How Can I, Me, Help Create a Positive #SportsBiz Sales Culture?
I wrote a blog this week that exploded from a views and response standpoint. It talked about how to stay engaged and sales active during the work day. I had a few people reach out to say that, while it was helpful, they are just being dragged down by their environment more than their will. And that jives with that I see.
I walk into sales room all year for training and consulting. Some environments I walk into are POPPING. People moving, phones ringing, sales being celebrated.
But many are not. Many environments I walk into are a bunch of sales reps looking at each other to see who's going to make the next call. Managers and Directors in their offices, inaccessible behind closed doors. The reps are boredly passing information off to their fans, as opposed to truly engaging them.
That last circumstance can be really rough. It's hard to be the only one being active...exhausting in fact. So what can you do when you feel the weight of the room is pushing against you? How can you help create a positive culture where one might not exist? Here are 3:
Competition: Straight yoinking this from the last article...but I think it's a very individual thing a rep can do that can have a broad impact on culture. Create internal competitions. Rotate them. Have some on call volume. Have some on revenue. Have some on meetings/tours scheduled. Competition creates action. People hate to lose. If they like to lose, sales REALLY isn't for them...regardless the environment. It's tough to lead a quiet room...but masking that in competition can make a quick impact.
Sales Book Club: The challenge of a #sportsbiz sales department isn't a love for sports...it's developing a love of sales. The more you invest in yourself from a sales standpoint, the more you develop your love of sales, the more active you'll get. And the same goes for everyone on your team. Start a sales book club. Print off sales articles, read them, and then go over them with a partner/group at lunch. The more educated you feel on your job, the more confidence you'll have in doing your job. A rep can lead this just as well as a manager.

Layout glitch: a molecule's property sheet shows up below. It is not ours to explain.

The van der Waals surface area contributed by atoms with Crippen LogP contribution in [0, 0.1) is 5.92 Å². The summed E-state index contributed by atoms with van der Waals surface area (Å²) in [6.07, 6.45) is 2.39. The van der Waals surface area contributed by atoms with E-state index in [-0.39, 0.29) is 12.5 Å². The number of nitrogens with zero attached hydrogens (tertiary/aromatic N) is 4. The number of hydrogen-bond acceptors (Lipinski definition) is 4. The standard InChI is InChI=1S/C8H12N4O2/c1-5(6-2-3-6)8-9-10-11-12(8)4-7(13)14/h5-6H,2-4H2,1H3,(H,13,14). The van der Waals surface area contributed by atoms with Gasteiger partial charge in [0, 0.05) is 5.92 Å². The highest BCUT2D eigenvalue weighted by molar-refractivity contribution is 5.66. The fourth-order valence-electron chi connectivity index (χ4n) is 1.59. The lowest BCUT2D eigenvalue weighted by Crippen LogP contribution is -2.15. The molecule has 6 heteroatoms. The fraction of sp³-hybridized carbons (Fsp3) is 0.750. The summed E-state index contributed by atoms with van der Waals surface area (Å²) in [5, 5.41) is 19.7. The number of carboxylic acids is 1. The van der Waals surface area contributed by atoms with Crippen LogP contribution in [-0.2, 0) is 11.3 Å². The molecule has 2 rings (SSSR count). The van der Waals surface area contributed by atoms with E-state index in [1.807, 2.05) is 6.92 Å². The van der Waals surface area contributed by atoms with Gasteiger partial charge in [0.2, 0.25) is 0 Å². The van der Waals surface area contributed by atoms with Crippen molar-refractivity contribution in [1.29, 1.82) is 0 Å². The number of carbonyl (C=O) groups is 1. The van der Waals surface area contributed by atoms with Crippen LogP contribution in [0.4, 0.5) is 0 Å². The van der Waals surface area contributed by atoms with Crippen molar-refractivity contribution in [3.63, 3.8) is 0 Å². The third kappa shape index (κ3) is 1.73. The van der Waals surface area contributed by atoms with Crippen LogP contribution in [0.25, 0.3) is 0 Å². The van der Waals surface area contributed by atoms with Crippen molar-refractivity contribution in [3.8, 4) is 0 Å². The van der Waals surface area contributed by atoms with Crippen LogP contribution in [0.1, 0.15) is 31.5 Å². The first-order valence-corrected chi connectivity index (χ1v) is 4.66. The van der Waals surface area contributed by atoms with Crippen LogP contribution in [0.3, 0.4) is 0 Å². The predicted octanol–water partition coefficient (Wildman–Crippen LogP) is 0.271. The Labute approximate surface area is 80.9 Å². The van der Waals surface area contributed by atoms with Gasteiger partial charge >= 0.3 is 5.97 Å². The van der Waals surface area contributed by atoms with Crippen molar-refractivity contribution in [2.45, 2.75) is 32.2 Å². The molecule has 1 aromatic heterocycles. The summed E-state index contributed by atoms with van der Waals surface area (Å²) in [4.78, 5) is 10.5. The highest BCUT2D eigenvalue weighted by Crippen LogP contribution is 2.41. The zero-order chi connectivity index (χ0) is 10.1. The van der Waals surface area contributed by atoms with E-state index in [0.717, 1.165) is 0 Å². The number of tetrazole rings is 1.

Grab the Bull by the Horns: I'm not here to always tell you the easiest thing, I'm here to tell you the right thing. If neither of the above work, go to your management team. Describe to them the type of environment you WANT to be in. If they don't seem to care to make that happen...leave. Your career and your development is WAY too important to have time wasted on people that don't match your energy or ambition. Someone will appreciate you for that desire. It's easy to stay and complain about it. It's harder to take action against it...but your long-term will 100% benefit from it.
You can never get time back. Waiting for a bad environment to change can feel burdensome, but sitting in it, and complaining about it, will not solve the problem. Nor will you develop and grow because of it. Take small actions to hopefully start to affect change...then take a big action if nothing works. Your career, your development, and your psyche is too important to sit...and sit...and hope...and hope. That's why, and as a 50% Irishman, I love the quote on the right. Analysis paralysis. We spend a lot of time thinking and wishing...because the action is hard. But, if hard work wasn't involved, it probably wasn't worth it.
Want to know a truth about me? If I'm not challenged, I'm lazy. I think a lot of us are that way. Some of the biggest negatives in my career came because of personal and professional complacency. You don't have to take massive actions...but keep finding ways to move forward. And if your environment won't move forward...move past them. It's YOUR career and YOUR life.